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SharePoint 2013 Development and Consulting - Laptop & Conferencing Experience with Lync

Have just jumped on a brand new SharePoint 2013 massive Intranet project and because of specific working conditions have found some items that required addressing almost immediately in order to continue the job.

Maybe this will be interesting to someone else who is about to start SharePoint 2013 development to have an idea of what might be necessary.

I started working with SharePoint using my own infrastructure in 2009. I used iMac with 320GB HDD and 4GB RAM running VMWare Fusion to virtualise Windows environment (SQL Server 2008, standalone SharePoint 2007, Visual Studio 2008, Office 2007).
It was all-in-one virtual machine. A bit slow, but enough for any SharePoint work that I had at that time.

For communication with colleagues and partners we used GoToMeeting. Great tool that worked (and still works) without any problems. Voice, video, screen-sharing - all worked well using built-in audio/video hardware.

In 2010 I got a MacBook Pro with 500GB HDD and 8GB RAM. Same VMWare Fusion to run SharePoint 2010 farm - Web Server, SQL Server and Domain Controller.
Office for Mac 2011 was installed and I used it very often for work and presentations.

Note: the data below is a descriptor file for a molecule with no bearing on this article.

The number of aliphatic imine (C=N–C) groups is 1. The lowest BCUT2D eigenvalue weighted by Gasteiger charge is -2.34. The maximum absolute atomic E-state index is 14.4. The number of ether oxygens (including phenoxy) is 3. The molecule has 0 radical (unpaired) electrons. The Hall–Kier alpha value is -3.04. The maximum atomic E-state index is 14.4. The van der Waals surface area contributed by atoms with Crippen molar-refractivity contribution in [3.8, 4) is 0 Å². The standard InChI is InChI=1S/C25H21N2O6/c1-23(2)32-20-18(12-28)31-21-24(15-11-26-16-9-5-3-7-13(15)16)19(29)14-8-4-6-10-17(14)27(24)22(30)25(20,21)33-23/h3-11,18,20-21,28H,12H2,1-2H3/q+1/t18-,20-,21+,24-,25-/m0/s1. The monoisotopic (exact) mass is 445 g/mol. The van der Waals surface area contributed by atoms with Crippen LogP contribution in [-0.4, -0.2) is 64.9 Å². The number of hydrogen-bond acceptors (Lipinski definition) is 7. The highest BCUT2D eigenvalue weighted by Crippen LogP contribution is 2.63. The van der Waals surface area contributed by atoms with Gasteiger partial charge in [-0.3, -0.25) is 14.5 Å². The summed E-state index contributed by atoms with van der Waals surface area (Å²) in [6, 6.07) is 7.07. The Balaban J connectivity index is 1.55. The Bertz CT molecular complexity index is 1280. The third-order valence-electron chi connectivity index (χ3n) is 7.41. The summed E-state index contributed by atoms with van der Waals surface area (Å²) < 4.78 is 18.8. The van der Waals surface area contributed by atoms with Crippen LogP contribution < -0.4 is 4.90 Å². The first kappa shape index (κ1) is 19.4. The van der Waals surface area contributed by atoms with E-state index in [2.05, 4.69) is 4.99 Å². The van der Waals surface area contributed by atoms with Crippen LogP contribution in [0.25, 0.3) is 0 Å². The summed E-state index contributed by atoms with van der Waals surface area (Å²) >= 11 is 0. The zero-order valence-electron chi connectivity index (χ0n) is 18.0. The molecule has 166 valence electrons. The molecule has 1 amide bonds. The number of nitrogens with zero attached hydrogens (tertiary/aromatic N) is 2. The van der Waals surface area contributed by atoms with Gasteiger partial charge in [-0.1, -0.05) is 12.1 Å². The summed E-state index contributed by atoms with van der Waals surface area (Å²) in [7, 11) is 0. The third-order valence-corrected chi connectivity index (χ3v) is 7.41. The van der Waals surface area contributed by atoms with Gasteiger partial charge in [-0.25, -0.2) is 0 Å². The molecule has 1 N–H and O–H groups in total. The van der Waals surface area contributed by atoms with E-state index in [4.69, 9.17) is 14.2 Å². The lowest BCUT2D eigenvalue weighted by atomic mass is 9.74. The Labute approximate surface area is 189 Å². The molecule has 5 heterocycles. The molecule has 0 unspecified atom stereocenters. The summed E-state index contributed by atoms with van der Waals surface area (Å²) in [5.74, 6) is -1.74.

GoToMeeting and Skype have been used for conferencing without any problems.

So up to now I have been very well with Apple infrastructure and OS which allowed my to work, test SharePoint stuff on Mac, present, communicate etc.
But here came SharePoint 2013.

From the very first look at the requirements it became obvious that even 16GB wouldn't be enough on the machine for comfortable run of SharePoint/Office development environment. I created a 6GB RAM virtual machine with all-in-one installation of SQL, SharePoint, Office and Visual Studio, but it is incredibly slow.
So it appears that Apple can't help anymore with the laptop that would hold more than 16GB of RAM.

But it's not the only problem. Second issue I faced was Lync. Specifically conferencing using Lync on a MacBook is an issue.
First, Lync conference call application couldn't pick up the audio properly. My peers couldn't hear me and I couldn't hear them.
Second, I wasn't able to type in the call dialog. I suspect that's the problem with Silverlight. I could type in text editor and then paste into the chat dialog window, but it's not the best way of communicating.

I had no idea about those limitations before and it took some time during the conference call to try and figure out the fix. By chance I got a separate laptop with me that had Windows 7 installed. I quickly fired it up, executed the meeting invite - same problem with audio, but i could type in the dialog that time.
15-20 minutes of the conference were spent trying to make the things just work.

I know that other alternatives could be used, but my peers have got a requirement to use Office 365 and Lync for communication.

So the solution is to get: 24+ GB RAM environment, Windows 8, Lync client and USB headset to use with it for communication.    

Here's what I have got at the end:


  1. I would like to share with you my experience, I went to to buy a key, to my surprise, their attitude is very good, but the key work is normal, there is very little money I spent, very happy the first purchase and recommend it to you.


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